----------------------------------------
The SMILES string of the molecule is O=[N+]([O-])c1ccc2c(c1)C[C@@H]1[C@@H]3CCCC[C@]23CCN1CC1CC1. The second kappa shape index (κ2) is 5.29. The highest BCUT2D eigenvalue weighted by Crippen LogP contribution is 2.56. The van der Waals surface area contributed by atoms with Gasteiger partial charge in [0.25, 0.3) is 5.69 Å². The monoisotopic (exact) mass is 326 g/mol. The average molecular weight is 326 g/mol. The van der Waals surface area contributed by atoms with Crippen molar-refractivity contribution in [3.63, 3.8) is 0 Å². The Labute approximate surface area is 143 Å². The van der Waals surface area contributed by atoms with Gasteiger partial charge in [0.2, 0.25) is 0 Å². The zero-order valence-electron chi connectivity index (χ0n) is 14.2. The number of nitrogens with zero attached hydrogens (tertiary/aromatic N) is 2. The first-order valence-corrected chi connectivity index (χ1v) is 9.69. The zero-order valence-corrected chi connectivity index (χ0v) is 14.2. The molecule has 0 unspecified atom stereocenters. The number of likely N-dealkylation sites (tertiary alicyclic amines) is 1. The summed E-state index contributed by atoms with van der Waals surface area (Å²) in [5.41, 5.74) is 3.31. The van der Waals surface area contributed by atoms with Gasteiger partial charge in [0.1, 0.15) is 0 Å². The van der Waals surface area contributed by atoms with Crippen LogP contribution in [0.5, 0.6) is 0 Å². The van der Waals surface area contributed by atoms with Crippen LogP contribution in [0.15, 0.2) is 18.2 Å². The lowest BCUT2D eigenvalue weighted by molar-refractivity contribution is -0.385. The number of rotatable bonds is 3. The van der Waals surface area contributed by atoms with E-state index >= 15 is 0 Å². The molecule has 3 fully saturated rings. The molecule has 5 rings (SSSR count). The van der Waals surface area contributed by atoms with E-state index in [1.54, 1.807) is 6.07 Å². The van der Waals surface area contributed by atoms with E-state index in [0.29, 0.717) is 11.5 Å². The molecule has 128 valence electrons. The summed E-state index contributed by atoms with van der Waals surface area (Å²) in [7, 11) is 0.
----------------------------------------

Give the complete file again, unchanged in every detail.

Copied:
The SMILES string of the molecule is O=[N+]([O-])c1ccc2c(c1)C[C@@H]1[C@@H]3CCCC[C@]23CCN1CC1CC1. The second kappa shape index (κ2) is 5.29. The highest BCUT2D eigenvalue weighted by Crippen LogP contribution is 2.56. The van der Waals surface area contributed by atoms with Gasteiger partial charge in [0.25, 0.3) is 5.69 Å². The monoisotopic (exact) mass is 326 g/mol. The average molecular weight is 326 g/mol. The van der Waals surface area contributed by atoms with Crippen molar-refractivity contribution in [3.63, 3.8) is 0 Å². The Labute approximate surface area is 143 Å². The van der Waals surface area contributed by atoms with Gasteiger partial charge in [0.2, 0.25) is 0 Å². The zero-order valence-electron chi connectivity index (χ0n) is 14.2. The number of nitrogens with zero attached hydrogens (tertiary/aromatic N) is 2. The first-order valence-corrected chi connectivity index (χ1v) is 9.69. The zero-order valence-corrected chi connectivity index (χ0v) is 14.2. The molecule has 0 unspecified atom stereocenters. The number of likely N-dealkylation sites (tertiary alicyclic amines) is 1. The summed E-state index contributed by atoms with van der Waals surface area (Å²) in [5.41, 5.74) is 3.31. The van der Waals surface area contributed by atoms with Gasteiger partial charge in [0.1, 0.15) is 0 Å². The van der Waals surface area contributed by atoms with Crippen LogP contribution in [0.5, 0.6) is 0 Å². The van der Waals surface area contributed by atoms with Crippen LogP contribution in [0.15, 0.2) is 18.2 Å². The lowest BCUT2D eigenvalue weighted by molar-refractivity contribution is -0.385. The number of rotatable bonds is 3. The van der Waals surface area contributed by atoms with E-state index >= 15 is 0 Å². The molecule has 3 fully saturated rings. The molecule has 5 rings (SSSR count). The van der Waals surface area contributed by atoms with E-state index in [1.54, 1.807) is 6.07 Å². The van der Waals surface area contributed by atoms with E-state index in [0.29, 0.717) is 11.5 Å². The molecule has 128 valence electrons. The summed E-state index contributed by atoms with van der Waals surface area (Å²) in [7, 11) is 0.